"Is Raven Software really prepared for such a mode, especially when it’s never really done something like this before with all of its updates, balance changes and whatnot?"
Of course, the other concern is that much of Call of Duty: Black Ops 4 will be for online players only. You can’t forego updating your game and just play the campaign offline. Though you can engage with the Zombies mode offline, will it really be the same as having those massive set pieces and crazy scenarios to toil in like the cmapaign? Will it be too much like the Horde-esque mode we’ve seen in previous games rather than something bigger? Will its numerous secrets, weapons, challenges and grind make single-player fans forget about the lack of higher production stories?
Let’s say that everyone is playing online and the campaign player will indulge in co-op forays with random players or friends. The new Zombies mode could probably be bigger and better than anything before it, if Activision instructing Treyarch to focus on multiplayer and Zombies is indeed true. Was chucking the single-player campaign, even if the story wasn’t all that great, just to accommodate Battle Royale really a good decision? Why not have everything all together, especially since a different developer is apparently working on Battle Royale?
I don’t hate Battle Royale games like PlayerUnknown’s Battlegrounds or Fortnite: Battle Royale. I’m not a huge fan of them either, but if both PUBG and Fortnite: BR have found success and are handled in generally positive ways by their development teams, then that’s great. If other developers want to try their hand at the genre and introduce their own ideas and wrinkles, even better.
While I have no doubt that Raven Software has poured all of its resources into getting Battle Royale right, there are just so many burning doubts that come to mind. Will it really have enough interesting twists to distinguish itself from the crowd? How sleek will the production values be? Is Raven Software really prepared for such a mode, especially when it’s never really done something like this before with all of its updates, balance changes and whatnot?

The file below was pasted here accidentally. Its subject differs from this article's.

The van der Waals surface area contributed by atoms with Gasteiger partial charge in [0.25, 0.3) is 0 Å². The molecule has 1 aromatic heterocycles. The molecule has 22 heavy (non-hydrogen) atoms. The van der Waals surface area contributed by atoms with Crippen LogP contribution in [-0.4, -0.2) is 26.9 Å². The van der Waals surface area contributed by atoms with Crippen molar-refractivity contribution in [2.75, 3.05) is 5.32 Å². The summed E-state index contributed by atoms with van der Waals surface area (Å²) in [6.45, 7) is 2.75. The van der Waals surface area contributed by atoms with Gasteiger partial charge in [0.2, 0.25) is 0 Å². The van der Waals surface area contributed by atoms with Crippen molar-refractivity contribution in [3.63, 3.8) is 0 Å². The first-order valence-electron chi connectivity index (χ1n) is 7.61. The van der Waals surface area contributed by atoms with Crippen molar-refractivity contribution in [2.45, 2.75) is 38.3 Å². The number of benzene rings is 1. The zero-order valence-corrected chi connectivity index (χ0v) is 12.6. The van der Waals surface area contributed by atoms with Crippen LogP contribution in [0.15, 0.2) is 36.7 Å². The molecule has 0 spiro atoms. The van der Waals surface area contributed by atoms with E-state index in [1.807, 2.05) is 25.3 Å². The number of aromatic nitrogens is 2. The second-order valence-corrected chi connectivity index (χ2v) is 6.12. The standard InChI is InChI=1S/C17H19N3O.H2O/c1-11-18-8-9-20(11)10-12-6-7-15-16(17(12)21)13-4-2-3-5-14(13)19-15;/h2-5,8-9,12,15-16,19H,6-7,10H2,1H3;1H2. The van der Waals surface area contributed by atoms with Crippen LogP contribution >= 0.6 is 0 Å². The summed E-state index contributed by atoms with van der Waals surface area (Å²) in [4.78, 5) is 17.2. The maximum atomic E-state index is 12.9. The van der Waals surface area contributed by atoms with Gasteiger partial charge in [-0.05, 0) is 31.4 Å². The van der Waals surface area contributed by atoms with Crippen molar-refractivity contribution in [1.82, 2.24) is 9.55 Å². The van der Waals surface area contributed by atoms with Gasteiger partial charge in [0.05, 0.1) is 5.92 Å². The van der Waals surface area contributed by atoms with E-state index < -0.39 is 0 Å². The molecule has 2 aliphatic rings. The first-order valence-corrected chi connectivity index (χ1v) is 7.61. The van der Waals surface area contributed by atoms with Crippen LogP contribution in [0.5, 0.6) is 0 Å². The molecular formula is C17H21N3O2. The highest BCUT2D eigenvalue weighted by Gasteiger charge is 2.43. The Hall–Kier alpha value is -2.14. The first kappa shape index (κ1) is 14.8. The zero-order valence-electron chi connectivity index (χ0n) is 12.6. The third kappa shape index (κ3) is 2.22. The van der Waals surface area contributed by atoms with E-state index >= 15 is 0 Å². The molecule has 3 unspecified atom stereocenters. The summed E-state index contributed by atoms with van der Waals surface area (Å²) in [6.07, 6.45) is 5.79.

"It’s worth noting that Activision did experiment with not having a campaign in Call of Duty. It was the Xbox 360 and PS3 versions of Black Ops 3 that didn’t have a single-player campaign."
How will post-launch content be handled? Will it be included in DLC that fans have to purchase or will it be free? The Battle Royale experience seems like it’d be at odds with the fast-paced twitchy nature of Call of Duty. Yes, even Fortnite: Battle Royale with its smaller map won’t match the time to kill inherent in a Call of Duty title. Will it really work?
If there is indeed a Battle Royale mode, then packaging it along with multiplayer and Zombies is a bold move by Activision. Keep in mind that a Battle Royale mode is enough to encompass entire games but it’s only a third of what Call of Duty: Black Ops 4 offers. Maybe that will be enough to rein in players, even as there are complaints of Activision cashing in on the latest fad. Time will indeed tell in this case.
It’s worth noting that Activision did experiment with not having a campaign in Call of Duty. It was the Xbox 360 and PS3 versions of Black Ops 3 that didn’t have a single-player campaign. While the reason given was that last-gen consoles wouldn’t have been able to handle it, various aspects of the multiplayer had been graphically downgraded as well. This wouldn’t be the same scenario since Treyarch is only working on a single generation of consoles. Still, it’s an interesting precedent to keep in mind.
What are your thoughts on Call of Duty: Black Ops 4 potentially not having a single-player campaign? Let us know in the comments below.
Note: The views expressed in this article are those of the author and do not necessarily represent the views of, and should not be attributed to GamingBolt as an organization.